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John Challis left an indelible mark on British popular culture with his portrayal of loudmouth second-hand car salesman Boycie in Only Fools And Horses.
The character, usually found at the Nag’s Head pub with a cigar in one hand and a large cognac in the other, was instantly recognisable by his mocking laugh – which often followed a cutting remark about one of the Trotters.
Challis played Terrance Aubrey “Boycie” Boyce from the first series of Only Fools And Horses in 1981, right the way through to the final Christmas special in 2003.
He also reprised the career-defining role of Boycie, a close friend and frequent sparring partner of Sir David Jason’s Del Boy, for spin-off series The Green Green Grass from 2005–2009.
Challis, who has died aged 79, was born in Bristol in 1942 but moved to south-east London with his parents when he was one.
His father was a civil servant from Sheffield while his mother, who harboured dreams of becoming an actress, oversaw plays for youth clubs.
After a brief and unsuccessful attempt at becoming an estate agent, Challis set his sights on a career in the arts.
One of his early roles was as Sergeant Culshaw in police procedural Z-Cars, which he thought was of no interest to his father.
It was only years later that he found out from a family friend how proud his father was. They later shared a rare moment of personal affection.
Speaking to the Guardian, Challis said: “The only time he let his guard down was when he was quite pissed and he’d watched me in Tom Stoppard’s play Dirty Linen.
“We were sitting at the kitchen table and he suddenly said ‘I was so proud of you’, and I burst into tears because he’d never, ever said that. And then he said ‘How do you do that? How do you get up there on stage and do that?’ I said ‘It’s my job, Dad’. ‘Fantastic’, he said. It was an unbelievable breakthrough, but then the doors closed and he never mentioned it again.”
Challis’s parents split later in life. By the time Only Fools And Horses became a hit, his father, a heavy drinker, had been diagnosed with Alzheimer’s and Challis later had to have him sectioned.
His mother died from cancer in 1987 aged 67, with his seriously unwell father following in 1990.
An only child, Challis said in 2011 that his only living relative was an aunt in Sheffield.
Challis was in his late 30s when he landed the role of Boycie after impressing Only Fools And Horses creator John Sullivan in Citizen Smith, the show he made before making the Trotters household names.
Initially, the part was just one scene before the unscrupulous car salesman became more prominent as the hugely popular series continued.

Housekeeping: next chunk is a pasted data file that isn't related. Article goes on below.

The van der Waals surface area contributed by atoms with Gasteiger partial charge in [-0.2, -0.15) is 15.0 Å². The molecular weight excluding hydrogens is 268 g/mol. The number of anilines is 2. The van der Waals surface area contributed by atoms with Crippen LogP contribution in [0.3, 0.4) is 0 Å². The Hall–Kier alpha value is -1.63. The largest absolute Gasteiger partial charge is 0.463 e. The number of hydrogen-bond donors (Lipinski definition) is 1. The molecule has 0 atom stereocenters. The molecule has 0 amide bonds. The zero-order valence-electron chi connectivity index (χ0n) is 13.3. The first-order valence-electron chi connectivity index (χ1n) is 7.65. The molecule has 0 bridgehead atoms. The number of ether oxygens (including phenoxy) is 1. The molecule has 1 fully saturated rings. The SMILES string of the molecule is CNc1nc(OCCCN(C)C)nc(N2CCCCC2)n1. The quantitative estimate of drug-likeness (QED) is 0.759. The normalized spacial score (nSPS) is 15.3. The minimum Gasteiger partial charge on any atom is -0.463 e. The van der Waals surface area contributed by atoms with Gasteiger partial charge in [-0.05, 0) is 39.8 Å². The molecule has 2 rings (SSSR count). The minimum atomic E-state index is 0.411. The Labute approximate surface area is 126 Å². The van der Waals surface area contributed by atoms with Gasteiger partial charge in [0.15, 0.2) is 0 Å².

Boycie was married to the feisty Marlene – played by Sue Holderness – and the state of their marriage became a running joke, with repeated gags about her alleged promiscuity.
With his south London nasal twang and distinctive mannerisms, the character easily stood out even among the colourful cast of Only Fools And Horses.
Some of Boycie’s more memorable moments included losing to Del Boy in a high-stakes card game, revealing his middle name was “Aubrey” during a seance, and inadvertently acting as a jailer to a kidnapped “asylum seeker” in the Trotters’ Peckham flat.
Amid running jokes about Boycie’s lack of potency, he and Marlene had a son, Tyler, who appeared in 1989 Christmas special The Jolly Boys’ Outing.
While many actors strive to escape the shadow of their biggest characters, Challis seemed to embrace Boycie’s popularity.
He was a regular sight at the ever-popular Only Fools And Horses fan events and his Twitter handle was @BeingBoycie.
Challis wrote two autobiographies, Being Boycie and Boycie & Beyond, and made the 2020 documentary Boycie In Belgrade, exploring why Only Fools And Horses remained hugely popular in Serbia.
In September 2021 it was announced that Challis had been forced to cancel a speaking tour due to ill health amid reports he had been diagnosed with cancer.
As well as Only Fools And Horses, Challis was also known for playing Monty Staines in ITV sitcom Benidorm.
He is survived by his fourth wife, Carol. Challis had no children but admitted his regret in 2011.
He said: “I’d have liked to have had a daughter and I think we would have been good parents.
“It would have been nice to pass on all the stories and the experiences that I’ve had. Not that they’d take any bloody notice, of course. Like me.”